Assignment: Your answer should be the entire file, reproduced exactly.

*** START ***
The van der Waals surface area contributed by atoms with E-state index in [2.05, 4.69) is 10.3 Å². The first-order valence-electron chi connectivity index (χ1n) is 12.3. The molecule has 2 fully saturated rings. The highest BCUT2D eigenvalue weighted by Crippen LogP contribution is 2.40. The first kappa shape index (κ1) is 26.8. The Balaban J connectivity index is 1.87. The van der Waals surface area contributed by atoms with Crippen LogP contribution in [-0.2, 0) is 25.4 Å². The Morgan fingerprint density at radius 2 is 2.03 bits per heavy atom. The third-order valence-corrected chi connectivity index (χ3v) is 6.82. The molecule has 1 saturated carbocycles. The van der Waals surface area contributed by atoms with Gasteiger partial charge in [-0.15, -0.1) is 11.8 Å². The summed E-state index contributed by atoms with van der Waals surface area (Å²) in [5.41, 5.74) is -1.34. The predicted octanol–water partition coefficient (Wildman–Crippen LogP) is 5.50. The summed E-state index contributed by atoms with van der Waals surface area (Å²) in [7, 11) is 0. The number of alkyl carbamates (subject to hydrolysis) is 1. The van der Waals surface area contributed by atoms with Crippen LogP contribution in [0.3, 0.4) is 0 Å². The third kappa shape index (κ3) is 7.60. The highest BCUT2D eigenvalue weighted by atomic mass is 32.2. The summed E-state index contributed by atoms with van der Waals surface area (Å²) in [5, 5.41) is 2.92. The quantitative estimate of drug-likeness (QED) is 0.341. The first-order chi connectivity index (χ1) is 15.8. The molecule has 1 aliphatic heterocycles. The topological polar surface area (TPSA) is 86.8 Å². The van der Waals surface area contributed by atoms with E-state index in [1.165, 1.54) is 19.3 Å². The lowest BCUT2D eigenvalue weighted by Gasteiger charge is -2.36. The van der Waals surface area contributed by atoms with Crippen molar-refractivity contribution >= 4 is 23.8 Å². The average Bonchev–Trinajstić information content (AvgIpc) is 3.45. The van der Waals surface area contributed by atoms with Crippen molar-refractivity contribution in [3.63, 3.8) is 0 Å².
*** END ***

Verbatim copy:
The van der Waals surface area contributed by atoms with E-state index in [2.05, 4.69) is 10.3 Å². The first-order valence-electron chi connectivity index (χ1n) is 12.3. The molecule has 2 fully saturated rings. The highest BCUT2D eigenvalue weighted by Crippen LogP contribution is 2.40. The first kappa shape index (κ1) is 26.8. The Balaban J connectivity index is 1.87. The van der Waals surface area contributed by atoms with Crippen LogP contribution in [-0.2, 0) is 25.4 Å². The Morgan fingerprint density at radius 2 is 2.03 bits per heavy atom. The third-order valence-corrected chi connectivity index (χ3v) is 6.82. The molecule has 1 saturated carbocycles. The van der Waals surface area contributed by atoms with Gasteiger partial charge in [-0.15, -0.1) is 11.8 Å². The summed E-state index contributed by atoms with van der Waals surface area (Å²) in [5.41, 5.74) is -1.34. The predicted octanol–water partition coefficient (Wildman–Crippen LogP) is 5.50. The summed E-state index contributed by atoms with van der Waals surface area (Å²) in [7, 11) is 0. The number of alkyl carbamates (subject to hydrolysis) is 1. The van der Waals surface area contributed by atoms with Crippen LogP contribution in [0.3, 0.4) is 0 Å². The third kappa shape index (κ3) is 7.60. The highest BCUT2D eigenvalue weighted by atomic mass is 32.2. The summed E-state index contributed by atoms with van der Waals surface area (Å²) in [5, 5.41) is 2.92. The quantitative estimate of drug-likeness (QED) is 0.341. The first-order chi connectivity index (χ1) is 15.8. The molecule has 1 aliphatic heterocycles. The topological polar surface area (TPSA) is 86.8 Å². The van der Waals surface area contributed by atoms with E-state index in [1.165, 1.54) is 19.3 Å². The lowest BCUT2D eigenvalue weighted by Gasteiger charge is -2.36. The van der Waals surface area contributed by atoms with Crippen molar-refractivity contribution >= 4 is 23.8 Å². The average Bonchev–Trinajstić information content (AvgIpc) is 3.45. The van der Waals surface area contributed by atoms with Crippen molar-refractivity contribution in [3.63, 3.8) is 0 Å².